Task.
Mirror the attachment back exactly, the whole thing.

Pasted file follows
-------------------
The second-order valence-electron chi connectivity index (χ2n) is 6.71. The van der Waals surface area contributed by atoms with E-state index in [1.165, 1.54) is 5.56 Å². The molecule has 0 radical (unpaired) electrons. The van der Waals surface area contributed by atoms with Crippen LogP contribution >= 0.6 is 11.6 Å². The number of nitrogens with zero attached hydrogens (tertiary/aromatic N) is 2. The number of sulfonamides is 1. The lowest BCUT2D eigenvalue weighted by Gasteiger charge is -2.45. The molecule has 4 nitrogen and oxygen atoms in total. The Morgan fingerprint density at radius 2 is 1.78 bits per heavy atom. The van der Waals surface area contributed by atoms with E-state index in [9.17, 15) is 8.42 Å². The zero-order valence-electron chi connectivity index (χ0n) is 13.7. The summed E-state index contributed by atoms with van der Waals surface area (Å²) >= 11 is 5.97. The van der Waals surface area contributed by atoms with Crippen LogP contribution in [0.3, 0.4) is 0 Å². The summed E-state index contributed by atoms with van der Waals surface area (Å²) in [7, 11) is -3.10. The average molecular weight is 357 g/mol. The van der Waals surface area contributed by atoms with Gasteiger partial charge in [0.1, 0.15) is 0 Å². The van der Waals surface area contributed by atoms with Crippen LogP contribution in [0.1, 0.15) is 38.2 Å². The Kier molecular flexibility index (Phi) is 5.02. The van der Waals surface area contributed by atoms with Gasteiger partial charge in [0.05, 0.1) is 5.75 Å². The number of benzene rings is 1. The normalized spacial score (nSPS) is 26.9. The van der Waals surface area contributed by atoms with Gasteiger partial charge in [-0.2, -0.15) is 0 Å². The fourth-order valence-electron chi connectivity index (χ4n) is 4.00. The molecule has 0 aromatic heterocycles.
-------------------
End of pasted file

The second-order valence-electron chi connectivity index (χ2n) is 6.71. The van der Waals surface area contributed by atoms with E-state index in [1.165, 1.54) is 5.56 Å². The molecule has 0 radical (unpaired) electrons. The van der Waals surface area contributed by atoms with Crippen LogP contribution >= 0.6 is 11.6 Å². The number of nitrogens with zero attached hydrogens (tertiary/aromatic N) is 2. The number of sulfonamides is 1. The lowest BCUT2D eigenvalue weighted by Gasteiger charge is -2.45. The molecule has 4 nitrogen and oxygen atoms in total. The Morgan fingerprint density at radius 2 is 1.78 bits per heavy atom. The van der Waals surface area contributed by atoms with E-state index in [9.17, 15) is 8.42 Å². The zero-order valence-electron chi connectivity index (χ0n) is 13.7. The summed E-state index contributed by atoms with van der Waals surface area (Å²) >= 11 is 5.97. The van der Waals surface area contributed by atoms with Crippen LogP contribution in [0.3, 0.4) is 0 Å². The summed E-state index contributed by atoms with van der Waals surface area (Å²) in [7, 11) is -3.10. The average molecular weight is 357 g/mol. The van der Waals surface area contributed by atoms with Gasteiger partial charge in [0.1, 0.15) is 0 Å². The van der Waals surface area contributed by atoms with Crippen LogP contribution in [0.1, 0.15) is 38.2 Å². The Kier molecular flexibility index (Phi) is 5.02. The van der Waals surface area contributed by atoms with Gasteiger partial charge in [0.05, 0.1) is 5.75 Å². The number of benzene rings is 1. The normalized spacial score (nSPS) is 26.9. The van der Waals surface area contributed by atoms with Gasteiger partial charge in [-0.2, -0.15) is 0 Å². The fourth-order valence-electron chi connectivity index (χ4n) is 4.00. The molecule has 0 aromatic heterocycles.